Review: For the first Musik For Autobahns compilation, released back in 2012, Gerd Janson asked some of his favourite producers to create tracks inspired by the relentless, seemingly never-ending experience of motorway driving. Three years on, he's revisited the concept with similarly pleasing results. Subtitled "ambient race car music", Musik For Autobahns 2 offers up a largely magical blend of hyponitic, Balearic-tinged downtempo grooves (see Leon Vynehall's brilliant opener), shuffling hypnotism (Joy Orbison), obligatory nods to Kraftwerk (Fort Romeau), quirky synth-pop (AKSK), Detroit influences (Disco Nihilist), trippy Balearic boogie (Conga Radio), and sublime compositions (Orlando Voorn). More importantly, it contains some wonderfully evocative and entertaining music.
Review: Amsterdam based producer Jordan 'GCZ' Czamanski wears many hats, whether as part of Juju & Jordash, Magic Mountain High or as part of Mulholland Free Clinic with David Moufang. He now makes his solo debut on Rush Hour with this awesome EP of neon treasures. From the funky old school techno vibe of "Pinball Lizzard" with its wayward melodies and cracking rhythms (on what the label best described themselves as 'a multi-ball dancefloor battle against the Grand Lizard') to the smooth neon-lit deepness of "Minor 7 Resin" - it's another terrific effort from a true hero of the underground.
Review: During a record digging trip to South Africa a year or two back, Rush Hour co-founder Antal stumbled on an obscure local cover of Klein & MBO's Ron Hardy and Larry Levan favourite, "The MBO Theme". The Warrior version, which was recorded at some point in the early '80s, is a little slower and breezier than Klein and MBO's original, with even finer fretless bass flavours and the track's famous melodies re-played on some particularly spacey synthesizers. Helpfully, the Klein & MBO version is on the A-side, so you can easily compare the two: Warriors' little known cover is definitely our pick of the pair.
Review: In recent times Rush Hour has excelled at reissuing obscure African music of the late 1980s, often pairing the original with a previously unheard cover version or remake. They're at it again here, offering up Les Choc Stars Du Zaire and Ben Nyamabo's 1989 cut "Nakombe Nga" with an obscure Belgian new beat cover by one album wonders Teknokrat's [sic]. Les Choc Stars Du Zaire's version is wonderfully positive, joining the dots between electronic soukous, ear-catching synth-pop and sunset-friendly Balearic vibes. The Teknokrat's version is, if anything, even more loved-up, with classic late '80s house instrumentation (Frankie Knuckles style synth-strings, jaunty pianos), ghostly electronic lead lines, delay-laden vocal passages and a superb synth bassline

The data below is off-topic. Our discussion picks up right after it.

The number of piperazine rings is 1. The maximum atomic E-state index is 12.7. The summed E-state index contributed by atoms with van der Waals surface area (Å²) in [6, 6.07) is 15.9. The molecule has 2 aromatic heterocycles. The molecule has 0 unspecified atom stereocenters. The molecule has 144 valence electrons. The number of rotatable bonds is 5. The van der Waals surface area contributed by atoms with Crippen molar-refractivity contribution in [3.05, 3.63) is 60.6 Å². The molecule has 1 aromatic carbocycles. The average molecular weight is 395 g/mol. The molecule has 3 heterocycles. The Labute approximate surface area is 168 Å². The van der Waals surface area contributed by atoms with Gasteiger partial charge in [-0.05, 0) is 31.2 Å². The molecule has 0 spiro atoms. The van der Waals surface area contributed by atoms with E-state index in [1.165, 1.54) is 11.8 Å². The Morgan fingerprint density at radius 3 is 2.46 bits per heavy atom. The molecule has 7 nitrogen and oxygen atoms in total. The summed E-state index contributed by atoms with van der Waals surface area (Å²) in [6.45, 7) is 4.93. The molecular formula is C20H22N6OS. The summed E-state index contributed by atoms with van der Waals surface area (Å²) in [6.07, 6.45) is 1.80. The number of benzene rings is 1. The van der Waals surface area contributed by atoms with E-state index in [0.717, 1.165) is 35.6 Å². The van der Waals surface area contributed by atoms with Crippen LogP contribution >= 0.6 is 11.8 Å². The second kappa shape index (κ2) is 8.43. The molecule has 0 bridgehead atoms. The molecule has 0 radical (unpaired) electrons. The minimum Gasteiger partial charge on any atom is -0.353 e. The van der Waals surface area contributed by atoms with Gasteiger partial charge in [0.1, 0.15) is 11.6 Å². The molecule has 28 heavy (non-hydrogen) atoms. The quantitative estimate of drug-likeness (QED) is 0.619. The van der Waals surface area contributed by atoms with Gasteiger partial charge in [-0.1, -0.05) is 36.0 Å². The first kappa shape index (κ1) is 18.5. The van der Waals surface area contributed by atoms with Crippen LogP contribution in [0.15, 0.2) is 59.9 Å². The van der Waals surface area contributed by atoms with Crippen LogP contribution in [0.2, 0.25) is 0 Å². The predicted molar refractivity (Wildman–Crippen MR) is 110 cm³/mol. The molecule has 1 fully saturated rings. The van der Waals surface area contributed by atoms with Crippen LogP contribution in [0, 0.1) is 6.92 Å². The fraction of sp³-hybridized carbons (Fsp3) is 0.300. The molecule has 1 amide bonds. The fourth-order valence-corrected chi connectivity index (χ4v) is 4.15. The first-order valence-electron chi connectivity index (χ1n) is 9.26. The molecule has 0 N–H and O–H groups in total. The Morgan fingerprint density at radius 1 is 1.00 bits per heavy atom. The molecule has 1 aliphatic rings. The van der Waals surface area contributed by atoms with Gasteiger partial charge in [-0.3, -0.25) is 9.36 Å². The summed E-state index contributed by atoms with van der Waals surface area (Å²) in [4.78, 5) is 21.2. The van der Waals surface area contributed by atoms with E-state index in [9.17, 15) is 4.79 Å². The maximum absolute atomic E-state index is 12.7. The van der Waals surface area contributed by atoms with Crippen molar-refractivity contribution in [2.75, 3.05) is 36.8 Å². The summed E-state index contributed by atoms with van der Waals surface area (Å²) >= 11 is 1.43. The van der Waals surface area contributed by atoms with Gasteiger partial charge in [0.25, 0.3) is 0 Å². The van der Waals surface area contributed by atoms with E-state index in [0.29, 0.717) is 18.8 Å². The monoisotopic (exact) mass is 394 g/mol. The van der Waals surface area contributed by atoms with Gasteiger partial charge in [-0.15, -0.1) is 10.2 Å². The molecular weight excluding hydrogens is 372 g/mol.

Review: Good news for all of those who don't shop in Rush Hour's Amsterdam store, as Masalo's much-hyped debut solo single is finally available outside of that legendary Dutch institution. It's certainly been worth the wait. Both tracks doff a cap towards the spacey and intergalactic end of the Italo-disco spectrum, with Masalo opting for unfussy drum machine rhythms and throbbing, arpeggio style basslines. A-side "New Dance" is the more obviously disco-centric of the two tracks, with jaunty riffs, lilting synth-pop melodies and ricocheting, proto-house style drum fills rising above a suitably druggy groove. "Cycles", meanwhile, is a little deeper and more outer space in tone, an effect emphasized via sampled vocal chants and crystalline synthesizer melodies that appear to drift across the sound space.
Review: Leon Vynehall's stunningly picturesque "Midnight On Rainbow Road" was one of the undoubted highlights of Gerd Jansen's second Musik For Autobahns compilation, which was released in the autumn of 2015 by Rush Hour. Here, it gets a deserved single release, with the original - a hypnotic, driving-inspired blend of fluid electronic melodies, a wispy percussion and Jonny Nash style glistening guitar lines - being complimented by a brand new "Beat Edit". This adds a slowly unfurling, head-nodding rhythm that takes the track further towards Detroit Beatdown territory. In essence, though, it sounds like an early '90s ambient house jam. That's no bad thing, given that Vynehall seems to have emphasised the sun-kissed beauty of the original in the process.